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Ekso Mobility Device Offers Health Benefits to Paraplegic Patients

In 2011, 49-year-old Chris Tagatac fell 25 feet off his Vermont home roof becoming paralyzed from the sternum down. Six months later, he was walking again, albeit slowly, thanks to a new mobility aid called “Ekso”.

“The first thing my mother did was put her hand to her mouth and said, ‘amazing,'” Tagatac, said. “When my daughter saw me walk for the first time after six or seven months, she looked at me and said, ‘I forgot how tall you were.'”

Tagatac is one of twelve patients participating in a study utilizing the wearable robot Ekso, short for exoskeleton, and being run by the Kessler NeuroRecovery Network. Dr. Gail Forrest, who is leading the program, is focusing her research on the overall patient health benefits of Ekso. This includes oxygen flow through the body and total body muscle engagement.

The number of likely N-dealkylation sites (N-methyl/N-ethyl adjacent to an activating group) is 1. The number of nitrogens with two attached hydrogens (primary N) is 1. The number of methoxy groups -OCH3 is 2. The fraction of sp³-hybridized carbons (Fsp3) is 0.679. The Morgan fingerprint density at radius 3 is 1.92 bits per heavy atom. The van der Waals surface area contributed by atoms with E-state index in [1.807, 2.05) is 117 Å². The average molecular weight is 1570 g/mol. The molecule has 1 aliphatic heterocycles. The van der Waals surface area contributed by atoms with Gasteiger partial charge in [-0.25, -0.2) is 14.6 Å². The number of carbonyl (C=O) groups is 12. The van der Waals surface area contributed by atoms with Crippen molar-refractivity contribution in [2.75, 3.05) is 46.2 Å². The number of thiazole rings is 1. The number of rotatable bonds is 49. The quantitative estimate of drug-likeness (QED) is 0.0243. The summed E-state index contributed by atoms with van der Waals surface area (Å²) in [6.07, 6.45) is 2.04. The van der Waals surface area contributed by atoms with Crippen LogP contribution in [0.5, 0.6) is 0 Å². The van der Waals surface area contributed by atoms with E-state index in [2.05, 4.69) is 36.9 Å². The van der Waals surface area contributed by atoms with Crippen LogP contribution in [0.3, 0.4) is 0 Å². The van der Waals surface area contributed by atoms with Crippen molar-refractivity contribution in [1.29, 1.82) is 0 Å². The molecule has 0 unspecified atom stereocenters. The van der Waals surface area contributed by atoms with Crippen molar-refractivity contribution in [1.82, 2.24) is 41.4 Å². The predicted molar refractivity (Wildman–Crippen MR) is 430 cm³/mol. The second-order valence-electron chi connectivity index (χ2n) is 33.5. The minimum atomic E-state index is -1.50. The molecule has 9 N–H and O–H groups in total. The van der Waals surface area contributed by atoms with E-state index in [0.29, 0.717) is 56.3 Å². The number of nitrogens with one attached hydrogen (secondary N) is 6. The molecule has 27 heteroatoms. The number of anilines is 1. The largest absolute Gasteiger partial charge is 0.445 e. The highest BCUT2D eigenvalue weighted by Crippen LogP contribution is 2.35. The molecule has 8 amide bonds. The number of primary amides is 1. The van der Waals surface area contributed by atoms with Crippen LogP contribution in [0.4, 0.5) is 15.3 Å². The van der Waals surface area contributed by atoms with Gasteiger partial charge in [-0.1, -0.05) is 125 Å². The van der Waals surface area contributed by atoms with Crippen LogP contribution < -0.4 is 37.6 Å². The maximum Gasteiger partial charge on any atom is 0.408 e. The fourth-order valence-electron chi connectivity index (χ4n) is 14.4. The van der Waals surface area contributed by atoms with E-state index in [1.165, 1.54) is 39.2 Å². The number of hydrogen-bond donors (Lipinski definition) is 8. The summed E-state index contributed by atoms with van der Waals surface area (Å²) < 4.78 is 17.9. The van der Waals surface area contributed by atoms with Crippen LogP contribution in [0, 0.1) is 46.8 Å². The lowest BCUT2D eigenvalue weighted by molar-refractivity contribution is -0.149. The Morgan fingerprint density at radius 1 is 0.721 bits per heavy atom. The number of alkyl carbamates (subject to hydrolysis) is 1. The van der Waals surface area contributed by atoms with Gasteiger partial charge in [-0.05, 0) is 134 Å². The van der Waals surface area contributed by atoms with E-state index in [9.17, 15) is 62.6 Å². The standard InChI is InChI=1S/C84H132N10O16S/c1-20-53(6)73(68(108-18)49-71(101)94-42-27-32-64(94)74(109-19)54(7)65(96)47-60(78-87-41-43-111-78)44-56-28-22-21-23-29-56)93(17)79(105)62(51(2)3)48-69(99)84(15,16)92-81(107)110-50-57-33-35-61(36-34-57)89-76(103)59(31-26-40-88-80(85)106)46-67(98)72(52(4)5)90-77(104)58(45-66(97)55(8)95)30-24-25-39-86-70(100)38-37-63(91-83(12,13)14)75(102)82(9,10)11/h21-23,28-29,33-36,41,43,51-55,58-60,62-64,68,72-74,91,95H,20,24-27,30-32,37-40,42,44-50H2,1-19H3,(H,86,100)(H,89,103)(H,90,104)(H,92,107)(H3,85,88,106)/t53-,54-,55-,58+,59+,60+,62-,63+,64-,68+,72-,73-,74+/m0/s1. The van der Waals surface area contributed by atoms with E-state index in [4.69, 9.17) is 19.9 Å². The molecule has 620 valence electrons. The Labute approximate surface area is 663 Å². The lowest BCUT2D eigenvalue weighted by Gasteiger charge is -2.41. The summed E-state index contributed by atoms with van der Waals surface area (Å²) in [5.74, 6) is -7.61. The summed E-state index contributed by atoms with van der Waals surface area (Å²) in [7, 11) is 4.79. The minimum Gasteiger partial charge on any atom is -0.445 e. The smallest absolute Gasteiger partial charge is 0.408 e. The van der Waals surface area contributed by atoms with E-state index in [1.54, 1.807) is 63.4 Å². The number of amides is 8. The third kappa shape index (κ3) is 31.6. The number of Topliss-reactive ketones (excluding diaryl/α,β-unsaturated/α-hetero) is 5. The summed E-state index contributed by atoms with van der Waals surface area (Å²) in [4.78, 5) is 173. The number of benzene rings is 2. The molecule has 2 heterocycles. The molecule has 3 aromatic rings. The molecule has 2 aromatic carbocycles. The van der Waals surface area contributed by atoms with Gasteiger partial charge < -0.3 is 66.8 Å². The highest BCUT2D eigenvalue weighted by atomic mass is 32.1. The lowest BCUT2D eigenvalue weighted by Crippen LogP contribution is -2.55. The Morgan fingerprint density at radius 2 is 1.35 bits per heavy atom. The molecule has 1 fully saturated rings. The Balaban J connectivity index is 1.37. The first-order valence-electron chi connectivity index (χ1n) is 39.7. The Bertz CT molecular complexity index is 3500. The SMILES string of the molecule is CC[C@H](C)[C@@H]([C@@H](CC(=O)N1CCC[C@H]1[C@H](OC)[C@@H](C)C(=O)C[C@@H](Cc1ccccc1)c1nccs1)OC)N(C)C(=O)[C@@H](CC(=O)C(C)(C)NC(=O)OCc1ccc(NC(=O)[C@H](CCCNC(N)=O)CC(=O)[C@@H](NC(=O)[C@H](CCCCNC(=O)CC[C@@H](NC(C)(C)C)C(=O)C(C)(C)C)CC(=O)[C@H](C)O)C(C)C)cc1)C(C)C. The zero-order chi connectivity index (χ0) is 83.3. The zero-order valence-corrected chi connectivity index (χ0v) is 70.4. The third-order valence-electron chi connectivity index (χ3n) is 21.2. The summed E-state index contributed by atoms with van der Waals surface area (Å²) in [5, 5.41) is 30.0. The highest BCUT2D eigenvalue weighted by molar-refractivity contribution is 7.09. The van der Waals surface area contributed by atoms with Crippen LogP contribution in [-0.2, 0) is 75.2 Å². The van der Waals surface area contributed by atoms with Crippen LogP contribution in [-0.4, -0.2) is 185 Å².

“We’re going from these [Eksos] being just perhaps gimmicks that allow people to stand and walk, and we’re starting to see that people using these things could actually benefit from them,” said Dr. Trevor Dyson-Hudson, the director of spinal cord injury research at Kessler. “These are all very early results, but it’s a huge potential that these things could perhaps be incorporated into rehabilitation.”

The Ekso was first introduced in 2010 with a total of 12 national health centers utilizing the devices. Dr. Forrest presented her findings on Monday hoping to entice more programs around the country to participate in Ekso therapy and/or research. Long-term studies are still needed to examine additional health benefits the device may offer against wheelchair complications (pressure ulcers and chronic pain for example) but researchers are excited about what they’ve seen so far.

As for Tagatac, he feels incredibly fortunate to have the opportunity to participate in Dr. Forrest’s study.

“I consider myself extremely lucky to be chosen. After being told six months before that I’ll never be able to walk again, and to be able to take that that first step six months after being injured was amazing. I view the Ekso as something that fills the gap until that miracle happens. Ekso is the best possible tool to stay in shape and continue to walk until that science arrives.”



For more information on the Ekso, visit:

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